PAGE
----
Bankruptcy Discharges Debt
People file bankruptcy when they become insolvent, that is, unable to repay their debts. Any society that uses credit in its economic structure also has some law to handle cases where debtors cannot repay their debt. In modern society, that law is the bankruptcy code.
Bankruptcy law offers relief from debt that you cannot repay in the form of a "discharge". When debts are discharged in bankruptcy, you are no longer liable to repay them, so you're "off the hook".
What Debts Can Be Discharged?
With some exceptions, most unsecured debts can be discharged in bankruptcy. This includes your credit card debt, debt from medical bills/hospital bills, personal loans, payday or "cash advance" loans and unsecured bank loans.
Secured loans like your car note and your mortgage can be discharged, but the lien against the collateral is not removed, so the creditor can repossess the property. Generally, the only way to get out of those loans is to let go of the collateral "securing" it; i.e. the house and/or the car.
Certain "special" types of unsecured debts are also usually non-dischargeable. These debts, called "priority unsecured debts", include debt from unpaid family support (alimony and child support), debt from unpaid taxes (although tax debt older than three years can sometimes be discharged), student loan debt (there are exceptions to this rule too, in cases where the debtor can prove that he or she will NEVER be able to repay it) and debts owed to government entities.
How Does it Work?
I'll try to keep this part short and sweet, but it can be a little complicated in a real case. Typical personal debtors and small business owners will have two different options under bankruptcy law. The first, and most common is a chapter 7 "liquidation".
In a chapter 7 bankruptcy case, you submit to the court ALL information regarding both your debts and your assets. The trustee assigned to your case will evaluate your assets to see if there is anything that can be sold (liquidated) to pay off some of your debt. In the great majority of chapter 7 cases, the trustee will not sell anything for one of two reasons: It's too difficult to sell (or not worth the trouble) or it's protected by bankruptcy exemptions.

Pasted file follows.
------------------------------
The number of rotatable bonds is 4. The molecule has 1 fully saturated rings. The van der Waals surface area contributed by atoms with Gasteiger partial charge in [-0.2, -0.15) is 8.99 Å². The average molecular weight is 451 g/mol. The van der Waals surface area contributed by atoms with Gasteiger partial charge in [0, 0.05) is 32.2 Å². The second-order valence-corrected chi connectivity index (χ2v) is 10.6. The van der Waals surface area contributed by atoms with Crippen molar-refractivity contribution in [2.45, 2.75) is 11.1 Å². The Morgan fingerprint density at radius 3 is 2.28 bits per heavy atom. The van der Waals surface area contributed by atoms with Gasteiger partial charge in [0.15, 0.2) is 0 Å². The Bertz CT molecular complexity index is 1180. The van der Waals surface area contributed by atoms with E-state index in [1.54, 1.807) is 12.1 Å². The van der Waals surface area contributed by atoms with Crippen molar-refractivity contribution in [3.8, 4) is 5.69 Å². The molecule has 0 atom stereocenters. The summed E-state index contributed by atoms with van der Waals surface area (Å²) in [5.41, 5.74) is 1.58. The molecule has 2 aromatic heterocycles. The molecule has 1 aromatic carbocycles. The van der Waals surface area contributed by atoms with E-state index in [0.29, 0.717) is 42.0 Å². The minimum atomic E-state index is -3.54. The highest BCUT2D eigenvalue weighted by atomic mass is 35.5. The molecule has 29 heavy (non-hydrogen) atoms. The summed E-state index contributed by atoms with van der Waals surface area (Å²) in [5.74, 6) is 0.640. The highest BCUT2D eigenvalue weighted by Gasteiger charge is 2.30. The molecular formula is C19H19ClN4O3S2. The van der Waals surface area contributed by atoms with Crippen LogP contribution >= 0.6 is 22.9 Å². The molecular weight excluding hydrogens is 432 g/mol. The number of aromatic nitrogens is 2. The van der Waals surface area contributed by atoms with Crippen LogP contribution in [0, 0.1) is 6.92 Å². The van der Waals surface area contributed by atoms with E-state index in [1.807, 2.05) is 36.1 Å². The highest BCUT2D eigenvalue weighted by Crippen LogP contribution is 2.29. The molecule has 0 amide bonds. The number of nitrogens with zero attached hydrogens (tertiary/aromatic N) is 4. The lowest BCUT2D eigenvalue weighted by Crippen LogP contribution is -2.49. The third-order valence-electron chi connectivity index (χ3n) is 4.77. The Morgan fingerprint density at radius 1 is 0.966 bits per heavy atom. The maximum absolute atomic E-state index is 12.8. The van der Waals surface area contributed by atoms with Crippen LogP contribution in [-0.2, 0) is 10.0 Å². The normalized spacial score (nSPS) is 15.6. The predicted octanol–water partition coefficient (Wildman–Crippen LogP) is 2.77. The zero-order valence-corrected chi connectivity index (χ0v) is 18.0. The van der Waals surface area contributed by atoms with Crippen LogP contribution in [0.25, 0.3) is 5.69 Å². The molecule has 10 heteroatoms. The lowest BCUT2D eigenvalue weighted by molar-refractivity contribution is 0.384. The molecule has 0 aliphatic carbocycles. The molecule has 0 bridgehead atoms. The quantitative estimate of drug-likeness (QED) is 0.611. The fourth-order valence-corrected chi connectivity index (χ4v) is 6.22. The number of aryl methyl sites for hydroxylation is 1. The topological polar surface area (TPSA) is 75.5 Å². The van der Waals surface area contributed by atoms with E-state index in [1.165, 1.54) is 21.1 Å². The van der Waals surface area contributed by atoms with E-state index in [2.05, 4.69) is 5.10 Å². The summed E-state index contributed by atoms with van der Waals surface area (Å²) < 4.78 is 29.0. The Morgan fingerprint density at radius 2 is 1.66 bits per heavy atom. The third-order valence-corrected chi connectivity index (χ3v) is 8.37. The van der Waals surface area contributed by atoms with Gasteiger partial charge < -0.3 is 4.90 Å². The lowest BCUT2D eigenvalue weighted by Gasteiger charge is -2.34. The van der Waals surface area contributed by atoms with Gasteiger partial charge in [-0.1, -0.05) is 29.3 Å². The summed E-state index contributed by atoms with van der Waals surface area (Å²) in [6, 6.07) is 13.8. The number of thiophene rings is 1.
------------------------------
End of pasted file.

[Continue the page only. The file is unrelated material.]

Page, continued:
Exempt assets typically include your primary residence, your car, retirement assets, certain household items and tools and a variety of other things. These exemptions vary by state.
Any valuable non-exempt property may be sold if the trustee believes it's valuable and can be sold easily.
Chapter 13 "Restructuring"
Chapter 13 bankruptcy is a type that's best for people who have a steady income and/or a lot of assets that may be at risk of liquidation in a chapter 7.
In a chapter 13 bankruptcy, you create, propose and enter into a three or five year payment plan with the bankruptcy court and the trustee. This payment plan is created by calculating your net disposable monthly income, which is basically the money you have left over each month after taxes and your bills.
Once you have your net disposable income, your plan must meet the following guidelines.
- It must account for repayment of all priority debts (listed above)
- It must include at least as much payment to non-priority unsecured debts as a chapter 7 would
The payments are made to the bankruptcy trustee, who will then disburse the money amongst your creditors as per the confirmed chapter 13 payment plan. At the end of your plan, whatever debt is still left is discharged and you're free and clear.
To Recap in a Nutshell
- Bankruptcy can get rid of most, but not all debts.
- Most people who file for bankruptcy will not have to worry about losing any property.
- Chapter 7 involves a "quick discharge" of debt. It's usually done in about three to five months from start to finish.
- Chapter 13 involves creating a plan to repay some of your debt over three or five years with payments that you can afford. Upon completion of the plan, outstanding debts are discharged.
Get More Information
This is just the "highlights" of what filing for bankruptcy does. If you want to learn more, I suggest the following resources: